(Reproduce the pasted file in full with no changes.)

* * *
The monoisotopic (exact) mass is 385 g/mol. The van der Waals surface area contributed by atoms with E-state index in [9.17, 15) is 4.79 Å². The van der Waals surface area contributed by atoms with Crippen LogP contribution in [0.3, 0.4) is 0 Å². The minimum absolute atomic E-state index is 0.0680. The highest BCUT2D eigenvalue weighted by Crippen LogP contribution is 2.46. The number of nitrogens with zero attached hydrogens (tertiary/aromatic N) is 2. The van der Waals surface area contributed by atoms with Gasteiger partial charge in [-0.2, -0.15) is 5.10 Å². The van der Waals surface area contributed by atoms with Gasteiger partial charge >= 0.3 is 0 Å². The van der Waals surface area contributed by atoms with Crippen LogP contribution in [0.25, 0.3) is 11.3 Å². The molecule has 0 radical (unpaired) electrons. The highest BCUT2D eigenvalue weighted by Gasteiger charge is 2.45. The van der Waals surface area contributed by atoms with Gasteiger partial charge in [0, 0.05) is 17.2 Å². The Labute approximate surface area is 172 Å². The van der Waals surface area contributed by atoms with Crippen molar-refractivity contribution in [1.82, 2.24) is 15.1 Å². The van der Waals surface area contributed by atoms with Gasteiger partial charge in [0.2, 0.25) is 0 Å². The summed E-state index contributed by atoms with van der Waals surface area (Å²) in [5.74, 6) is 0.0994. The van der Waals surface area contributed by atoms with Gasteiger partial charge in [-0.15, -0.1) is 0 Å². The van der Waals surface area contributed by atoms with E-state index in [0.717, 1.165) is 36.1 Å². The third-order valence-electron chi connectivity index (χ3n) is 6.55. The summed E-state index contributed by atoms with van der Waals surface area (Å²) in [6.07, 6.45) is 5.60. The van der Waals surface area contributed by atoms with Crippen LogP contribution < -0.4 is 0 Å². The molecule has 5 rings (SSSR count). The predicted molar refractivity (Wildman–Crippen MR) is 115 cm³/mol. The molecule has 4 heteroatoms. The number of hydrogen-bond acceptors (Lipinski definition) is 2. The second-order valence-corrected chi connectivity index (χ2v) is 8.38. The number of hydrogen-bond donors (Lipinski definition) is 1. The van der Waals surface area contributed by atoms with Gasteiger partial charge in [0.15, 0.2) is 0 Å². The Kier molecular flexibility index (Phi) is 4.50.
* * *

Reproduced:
The monoisotopic (exact) mass is 385 g/mol. The van der Waals surface area contributed by atoms with E-state index in [9.17, 15) is 4.79 Å². The van der Waals surface area contributed by atoms with Crippen LogP contribution in [0.3, 0.4) is 0 Å². The minimum absolute atomic E-state index is 0.0680. The highest BCUT2D eigenvalue weighted by Crippen LogP contribution is 2.46. The number of nitrogens with zero attached hydrogens (tertiary/aromatic N) is 2. The van der Waals surface area contributed by atoms with Gasteiger partial charge in [-0.2, -0.15) is 5.10 Å². The van der Waals surface area contributed by atoms with Gasteiger partial charge >= 0.3 is 0 Å². The van der Waals surface area contributed by atoms with Crippen LogP contribution in [0.25, 0.3) is 11.3 Å². The molecule has 0 radical (unpaired) electrons. The highest BCUT2D eigenvalue weighted by Gasteiger charge is 2.45. The van der Waals surface area contributed by atoms with Gasteiger partial charge in [0, 0.05) is 17.2 Å². The Labute approximate surface area is 172 Å². The van der Waals surface area contributed by atoms with Crippen molar-refractivity contribution in [1.82, 2.24) is 15.1 Å². The van der Waals surface area contributed by atoms with Gasteiger partial charge in [0.2, 0.25) is 0 Å². The summed E-state index contributed by atoms with van der Waals surface area (Å²) in [5.74, 6) is 0.0994. The van der Waals surface area contributed by atoms with Gasteiger partial charge in [-0.15, -0.1) is 0 Å². The van der Waals surface area contributed by atoms with E-state index in [0.717, 1.165) is 36.1 Å². The third-order valence-electron chi connectivity index (χ3n) is 6.55. The summed E-state index contributed by atoms with van der Waals surface area (Å²) in [6.07, 6.45) is 5.60. The van der Waals surface area contributed by atoms with Crippen LogP contribution < -0.4 is 0 Å². The molecule has 5 rings (SSSR count). The predicted molar refractivity (Wildman–Crippen MR) is 115 cm³/mol. The molecule has 4 heteroatoms. The number of hydrogen-bond acceptors (Lipinski definition) is 2. The second-order valence-corrected chi connectivity index (χ2v) is 8.38. The number of hydrogen-bond donors (Lipinski definition) is 1. The van der Waals surface area contributed by atoms with Gasteiger partial charge in [0.15, 0.2) is 0 Å². The Kier molecular flexibility index (Phi) is 4.50.